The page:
While the new federal education law was approved with strong bipartisan support, Democrats have seized on the president's proposed fiscal 2003 budget as evidence that he and other Republicans cannot be counted on to pay for meeting the law's ambitious aims.
Mr. Bush's spending plan for the year that begins Oct. 1 would provide a modest, 2.8 percent increase in the Department of Education's budget. It proposes a $1 billion increase for the Title I program for disadvantaged students, but would freeze or cut spending in some ESEA programs.
"That is going to provide a real opening for Democrats," said Alan Quinlan, the president of Greenberg Quinlan Rosner Research, a Democratic polling firm in Washington.
Mr. Quinlan concedes that Republicans' standing on education is much better than it used to be. But, he argued, "Democrats still have the advantage on the issue." He said recent polling by his firm showed Democrats were 6 percentage points ahead of Republicans when it came to credibility with voters on education.
"It's not all about money, but it is about keeping your promises to kids," said Peter Fenn, a Democratic media consultant. "And if the public senses that education is the first to be sacrificed, or one of the first to be sacrificed when all of these promises were made to leave no child behind, they're going to be angry."
A 'Huge' Issue
It's almost become a no-brainer that education is important to the public.
A poll conducted for Education Week in January found that education ranked second only to the economy and jobs on the public's list of most serious concerns. It even out-ranked terrorism and security. And two- thirds said a candidate's stance on education was either one of the most important factors, or a very important factor, influencing their votes. ("Poll: Public Sees Schools As a Priority," April 24, 2002.)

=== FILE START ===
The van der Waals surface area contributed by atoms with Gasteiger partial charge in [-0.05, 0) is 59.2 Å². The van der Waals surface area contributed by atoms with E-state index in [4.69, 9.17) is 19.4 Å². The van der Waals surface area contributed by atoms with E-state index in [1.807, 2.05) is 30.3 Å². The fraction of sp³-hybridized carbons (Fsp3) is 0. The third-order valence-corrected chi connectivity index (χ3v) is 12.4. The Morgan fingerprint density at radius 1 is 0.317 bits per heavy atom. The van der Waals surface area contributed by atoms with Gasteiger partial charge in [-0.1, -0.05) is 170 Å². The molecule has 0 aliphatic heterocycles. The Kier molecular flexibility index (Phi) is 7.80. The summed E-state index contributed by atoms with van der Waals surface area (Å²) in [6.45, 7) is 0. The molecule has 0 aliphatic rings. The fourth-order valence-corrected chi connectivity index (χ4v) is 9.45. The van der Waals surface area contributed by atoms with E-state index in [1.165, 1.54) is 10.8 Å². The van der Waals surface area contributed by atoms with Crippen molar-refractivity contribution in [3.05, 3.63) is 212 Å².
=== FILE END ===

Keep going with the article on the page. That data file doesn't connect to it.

"It's a huge issue," said Sen. Tim Hutchinson, an Arkansas Republican who is fighting to stave off a serious Democratic challenge. "It may be the top concern of people in Arkansas." He said that when he talks about education to voters, the No Child Left Behind Act is part of the conversation.
Sen. Paul Wellstone, D-Minn., who faces a tough re-election bid of his own, has also emphasized the issue. For example, he has heaped scorn on Mr. Bush's budget request.
"You cannot achieve the goal of leaving no child behind on a tin-cup budget," he said at a recent press conference on Capitol Hill.
A Minnesota TV ad that ran last month for Mr. Wellstone called for freezing federal tax cuts for wealthy individuals to free up more cash for education.
Not to be outdone, supporters of his expected Republican opponent, former St. Paul Mayor Norm Coleman, have placed a TV spot emphasizing Mr. Coleman's efforts to improve public schools and demand greater accountability. It also says that he "championed the first charter school in the nation."
Steven Schier, a political scientist at Carleton College in Minnesota, said the ads didn't surprise him.
"A key group of swing voters are suburban women, and they care about education," he said. "Education could be one of the issues that decides a close election."